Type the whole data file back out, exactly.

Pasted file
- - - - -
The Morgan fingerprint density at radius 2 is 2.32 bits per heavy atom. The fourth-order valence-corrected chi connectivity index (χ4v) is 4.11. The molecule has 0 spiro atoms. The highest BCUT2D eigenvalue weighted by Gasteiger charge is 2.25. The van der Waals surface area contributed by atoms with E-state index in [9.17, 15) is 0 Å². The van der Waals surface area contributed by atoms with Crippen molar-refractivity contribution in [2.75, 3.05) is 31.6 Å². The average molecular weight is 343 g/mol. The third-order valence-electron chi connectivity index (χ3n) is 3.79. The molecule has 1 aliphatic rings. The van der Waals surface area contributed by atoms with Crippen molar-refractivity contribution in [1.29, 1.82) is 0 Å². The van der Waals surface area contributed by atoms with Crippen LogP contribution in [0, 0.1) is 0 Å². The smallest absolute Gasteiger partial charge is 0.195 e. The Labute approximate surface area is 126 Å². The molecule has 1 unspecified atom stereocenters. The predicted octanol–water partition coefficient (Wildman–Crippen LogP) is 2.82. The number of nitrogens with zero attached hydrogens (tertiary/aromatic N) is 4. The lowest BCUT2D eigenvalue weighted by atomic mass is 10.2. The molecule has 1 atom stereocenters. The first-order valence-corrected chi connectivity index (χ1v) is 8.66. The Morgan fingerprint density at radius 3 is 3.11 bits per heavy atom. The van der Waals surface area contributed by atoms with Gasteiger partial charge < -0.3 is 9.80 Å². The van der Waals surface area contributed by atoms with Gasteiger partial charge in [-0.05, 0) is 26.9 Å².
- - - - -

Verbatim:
The Morgan fingerprint density at radius 2 is 2.32 bits per heavy atom. The fourth-order valence-corrected chi connectivity index (χ4v) is 4.11. The molecule has 0 spiro atoms. The highest BCUT2D eigenvalue weighted by Gasteiger charge is 2.25. The van der Waals surface area contributed by atoms with E-state index in [9.17, 15) is 0 Å². The van der Waals surface area contributed by atoms with Crippen molar-refractivity contribution in [2.75, 3.05) is 31.6 Å². The average molecular weight is 343 g/mol. The third-order valence-electron chi connectivity index (χ3n) is 3.79. The molecule has 1 aliphatic rings. The van der Waals surface area contributed by atoms with Crippen molar-refractivity contribution in [1.29, 1.82) is 0 Å². The van der Waals surface area contributed by atoms with Crippen LogP contribution in [0, 0.1) is 0 Å². The smallest absolute Gasteiger partial charge is 0.195 e. The Labute approximate surface area is 126 Å². The molecule has 1 unspecified atom stereocenters. The predicted octanol–water partition coefficient (Wildman–Crippen LogP) is 2.82. The number of nitrogens with zero attached hydrogens (tertiary/aromatic N) is 4. The lowest BCUT2D eigenvalue weighted by atomic mass is 10.2. The molecule has 1 atom stereocenters. The first-order valence-corrected chi connectivity index (χ1v) is 8.66. The Morgan fingerprint density at radius 3 is 3.11 bits per heavy atom. The van der Waals surface area contributed by atoms with Gasteiger partial charge < -0.3 is 9.80 Å². The van der Waals surface area contributed by atoms with Gasteiger partial charge in [-0.05, 0) is 26.9 Å².